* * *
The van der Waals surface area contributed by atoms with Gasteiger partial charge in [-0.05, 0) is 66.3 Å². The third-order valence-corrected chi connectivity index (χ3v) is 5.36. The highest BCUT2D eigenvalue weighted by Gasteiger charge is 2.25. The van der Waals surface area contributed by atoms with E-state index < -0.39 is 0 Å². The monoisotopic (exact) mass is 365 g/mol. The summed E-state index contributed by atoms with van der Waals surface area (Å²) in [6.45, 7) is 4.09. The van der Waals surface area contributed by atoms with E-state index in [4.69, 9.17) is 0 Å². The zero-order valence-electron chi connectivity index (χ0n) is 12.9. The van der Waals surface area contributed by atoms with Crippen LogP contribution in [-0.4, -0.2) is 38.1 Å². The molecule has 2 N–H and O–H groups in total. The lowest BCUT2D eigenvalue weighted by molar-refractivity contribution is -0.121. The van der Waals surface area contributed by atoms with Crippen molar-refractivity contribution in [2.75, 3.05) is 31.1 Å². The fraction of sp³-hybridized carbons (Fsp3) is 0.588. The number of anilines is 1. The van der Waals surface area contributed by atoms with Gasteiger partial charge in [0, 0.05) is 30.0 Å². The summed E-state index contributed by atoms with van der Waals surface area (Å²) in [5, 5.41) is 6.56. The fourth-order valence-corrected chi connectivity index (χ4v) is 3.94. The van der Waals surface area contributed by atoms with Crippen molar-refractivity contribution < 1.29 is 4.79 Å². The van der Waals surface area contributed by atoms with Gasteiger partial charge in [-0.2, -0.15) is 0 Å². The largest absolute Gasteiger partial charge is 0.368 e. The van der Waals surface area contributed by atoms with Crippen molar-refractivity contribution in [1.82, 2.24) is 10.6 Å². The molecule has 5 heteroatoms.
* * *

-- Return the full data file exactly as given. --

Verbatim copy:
The van der Waals surface area contributed by atoms with Gasteiger partial charge in [-0.05, 0) is 66.3 Å². The third-order valence-corrected chi connectivity index (χ3v) is 5.36. The highest BCUT2D eigenvalue weighted by Gasteiger charge is 2.25. The van der Waals surface area contributed by atoms with E-state index < -0.39 is 0 Å². The monoisotopic (exact) mass is 365 g/mol. The summed E-state index contributed by atoms with van der Waals surface area (Å²) in [6.45, 7) is 4.09. The van der Waals surface area contributed by atoms with E-state index in [4.69, 9.17) is 0 Å². The zero-order valence-electron chi connectivity index (χ0n) is 12.9. The van der Waals surface area contributed by atoms with Crippen LogP contribution in [-0.4, -0.2) is 38.1 Å². The molecule has 2 N–H and O–H groups in total. The lowest BCUT2D eigenvalue weighted by molar-refractivity contribution is -0.121. The van der Waals surface area contributed by atoms with Crippen molar-refractivity contribution in [2.75, 3.05) is 31.1 Å². The fraction of sp³-hybridized carbons (Fsp3) is 0.588. The number of anilines is 1. The van der Waals surface area contributed by atoms with Gasteiger partial charge in [0, 0.05) is 30.0 Å². The summed E-state index contributed by atoms with van der Waals surface area (Å²) in [5, 5.41) is 6.56. The fourth-order valence-corrected chi connectivity index (χ4v) is 3.94. The van der Waals surface area contributed by atoms with Crippen molar-refractivity contribution < 1.29 is 4.79 Å². The van der Waals surface area contributed by atoms with Gasteiger partial charge in [-0.2, -0.15) is 0 Å². The largest absolute Gasteiger partial charge is 0.368 e. The van der Waals surface area contributed by atoms with Crippen molar-refractivity contribution in [1.82, 2.24) is 10.6 Å². The molecule has 5 heteroatoms.